One of the questions students are asked is “Do you find science interesting?”. Scott told IFLScience that on a 100-point scale, girls' responses rise from the 20s beforehand to the 80s. Boys end up similarly positive but start from a higher base. The 28 schools that have piloted the program include expensive private schools and mainstream state schools. While responses have been overwhelmingly encouraging, some of the best results came among Indigenous students in the remote northern regions of Western Australia.


Between year 3 (7-8-year-olds) and year 10 (the last year of compulsory science education in Australia) students learn Special Relativity concepts such as time dilation and ideas from General Relativity like warped space and black holes. Other topics like the nature of photons introduce quantum theory while modern cosmology, climate science, and renewable energy all get a run. Unsurprisingly given those responsible, gravitational waves are very much part of the syllabus. Even when the mathematics needed to back up the concepts is introduced it is done using engaging ways such as hands-on experiments.

Naturally, the classes, particularly at primary school cannot be as in-depth or as mathematical as they would be when taught at university, where students traditionally meet many of these concepts for the first time. However, “Young kids are much more susceptible to soaking these concepts up than adults,” Scott said. Where to an adult the wave-particle duality of a photon may be strange enough to resist, Scott has found children grab it with enthusiasm.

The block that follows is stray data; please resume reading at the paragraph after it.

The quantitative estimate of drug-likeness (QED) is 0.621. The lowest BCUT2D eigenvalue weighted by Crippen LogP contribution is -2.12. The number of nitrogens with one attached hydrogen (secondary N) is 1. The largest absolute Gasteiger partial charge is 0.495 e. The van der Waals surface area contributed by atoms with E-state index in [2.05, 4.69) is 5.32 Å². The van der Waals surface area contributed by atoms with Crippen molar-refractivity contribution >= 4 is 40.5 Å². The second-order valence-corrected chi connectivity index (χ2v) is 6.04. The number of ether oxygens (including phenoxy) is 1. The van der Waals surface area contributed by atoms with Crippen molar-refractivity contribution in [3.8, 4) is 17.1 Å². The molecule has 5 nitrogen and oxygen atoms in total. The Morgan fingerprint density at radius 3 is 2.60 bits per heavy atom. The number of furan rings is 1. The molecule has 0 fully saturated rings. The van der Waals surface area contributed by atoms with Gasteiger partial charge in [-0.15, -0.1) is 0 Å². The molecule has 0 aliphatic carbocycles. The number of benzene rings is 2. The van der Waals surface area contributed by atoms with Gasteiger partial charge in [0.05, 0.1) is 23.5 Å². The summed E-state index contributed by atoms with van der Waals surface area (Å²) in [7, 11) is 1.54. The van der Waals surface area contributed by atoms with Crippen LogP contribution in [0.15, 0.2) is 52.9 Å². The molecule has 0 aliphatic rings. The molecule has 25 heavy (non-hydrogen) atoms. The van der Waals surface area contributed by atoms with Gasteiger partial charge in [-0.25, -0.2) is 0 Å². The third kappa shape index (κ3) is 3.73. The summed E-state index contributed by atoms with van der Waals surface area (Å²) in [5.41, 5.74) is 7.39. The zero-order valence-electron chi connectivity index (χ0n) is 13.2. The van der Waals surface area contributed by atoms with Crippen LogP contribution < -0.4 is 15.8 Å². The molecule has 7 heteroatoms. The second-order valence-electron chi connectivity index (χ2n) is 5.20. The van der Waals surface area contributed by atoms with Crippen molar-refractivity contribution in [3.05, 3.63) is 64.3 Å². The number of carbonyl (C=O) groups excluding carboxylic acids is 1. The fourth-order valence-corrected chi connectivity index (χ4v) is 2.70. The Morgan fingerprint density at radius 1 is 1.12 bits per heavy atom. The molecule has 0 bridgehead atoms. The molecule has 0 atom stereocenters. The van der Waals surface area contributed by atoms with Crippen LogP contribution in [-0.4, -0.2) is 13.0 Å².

Nor does the teaching stop when classes finish. Despite the name, Quantum Girls is available to all students aged 11-15. However, to break down stereotypes of physics as a field for men the program is training 200 female teachers to run introductions to topics like quantum computing. Voluntary STEM clubs and hackathons that try to address real-world problems in teams using science will be run at lunchtime and after school, and Scott says the signs are plenty of students are eager to attend.

"Our goal is to capture students at that crucial moment when they begin to doubt their affinity for science. We transform their perception from 'science is not my subject' to 'science is my passion'," Dr Jyoti Kaur, who has helped deliver Einstein-First and is developing Quantum Girls, said in a statement


Primary education changes take a long time to show their effects. Scott told IFLScience that the first students to take Einstein-First are just starting to come of age to choose university subjects, so the data is not yet available to see whether more are choosing STEM. However, the signs at younger ages are so good the team considered it was time to take the idea to a wider audience. To the best of their knowledge, no similar program exists in another country, but American teachers have started taking joining the online training, despite the time difference.

"We are at a critical time when it comes to developing our future STEM workforce," Scott said. "The challenges and opportunities are already here, whether it be AI, climate change or the future of computing. But at the moment our school system is failing us in what we need for the future. We can't afford to let that happen."